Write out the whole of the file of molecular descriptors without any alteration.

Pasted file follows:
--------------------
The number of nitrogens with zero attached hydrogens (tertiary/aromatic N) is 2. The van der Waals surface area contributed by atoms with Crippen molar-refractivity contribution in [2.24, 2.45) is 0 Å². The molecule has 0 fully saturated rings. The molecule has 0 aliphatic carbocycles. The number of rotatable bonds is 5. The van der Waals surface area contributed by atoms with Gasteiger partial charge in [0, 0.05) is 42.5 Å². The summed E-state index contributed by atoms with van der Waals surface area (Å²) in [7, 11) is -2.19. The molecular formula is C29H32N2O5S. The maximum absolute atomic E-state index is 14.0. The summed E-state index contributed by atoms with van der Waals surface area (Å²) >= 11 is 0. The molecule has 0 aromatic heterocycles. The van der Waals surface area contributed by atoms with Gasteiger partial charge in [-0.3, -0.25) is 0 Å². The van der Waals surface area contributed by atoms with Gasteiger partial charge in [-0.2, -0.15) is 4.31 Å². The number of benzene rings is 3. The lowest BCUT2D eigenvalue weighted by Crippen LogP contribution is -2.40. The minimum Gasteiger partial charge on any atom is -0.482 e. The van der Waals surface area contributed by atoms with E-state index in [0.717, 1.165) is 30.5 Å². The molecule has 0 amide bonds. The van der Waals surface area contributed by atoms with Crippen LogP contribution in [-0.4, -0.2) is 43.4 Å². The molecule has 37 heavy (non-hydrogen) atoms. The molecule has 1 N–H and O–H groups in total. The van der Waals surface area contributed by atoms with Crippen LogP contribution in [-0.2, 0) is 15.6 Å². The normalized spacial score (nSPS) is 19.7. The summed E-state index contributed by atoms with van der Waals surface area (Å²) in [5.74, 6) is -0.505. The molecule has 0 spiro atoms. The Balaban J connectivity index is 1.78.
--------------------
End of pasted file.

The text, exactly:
The number of nitrogens with zero attached hydrogens (tertiary/aromatic N) is 2. The van der Waals surface area contributed by atoms with Crippen molar-refractivity contribution in [2.24, 2.45) is 0 Å². The molecule has 0 fully saturated rings. The molecule has 0 aliphatic carbocycles. The number of rotatable bonds is 5. The van der Waals surface area contributed by atoms with Gasteiger partial charge in [0, 0.05) is 42.5 Å². The summed E-state index contributed by atoms with van der Waals surface area (Å²) in [7, 11) is -2.19. The molecular formula is C29H32N2O5S. The maximum absolute atomic E-state index is 14.0. The summed E-state index contributed by atoms with van der Waals surface area (Å²) >= 11 is 0. The molecule has 0 aromatic heterocycles. The van der Waals surface area contributed by atoms with Gasteiger partial charge in [-0.3, -0.25) is 0 Å². The van der Waals surface area contributed by atoms with Gasteiger partial charge in [-0.2, -0.15) is 4.31 Å². The number of benzene rings is 3. The lowest BCUT2D eigenvalue weighted by Crippen LogP contribution is -2.40. The minimum Gasteiger partial charge on any atom is -0.482 e. The van der Waals surface area contributed by atoms with E-state index in [0.717, 1.165) is 30.5 Å². The molecule has 0 amide bonds. The van der Waals surface area contributed by atoms with Crippen LogP contribution in [-0.4, -0.2) is 43.4 Å². The molecule has 37 heavy (non-hydrogen) atoms. The molecule has 1 N–H and O–H groups in total. The van der Waals surface area contributed by atoms with Crippen LogP contribution in [-0.2, 0) is 15.6 Å². The normalized spacial score (nSPS) is 19.7. The summed E-state index contributed by atoms with van der Waals surface area (Å²) in [5.74, 6) is -0.505. The molecule has 0 spiro atoms. The Balaban J connectivity index is 1.78.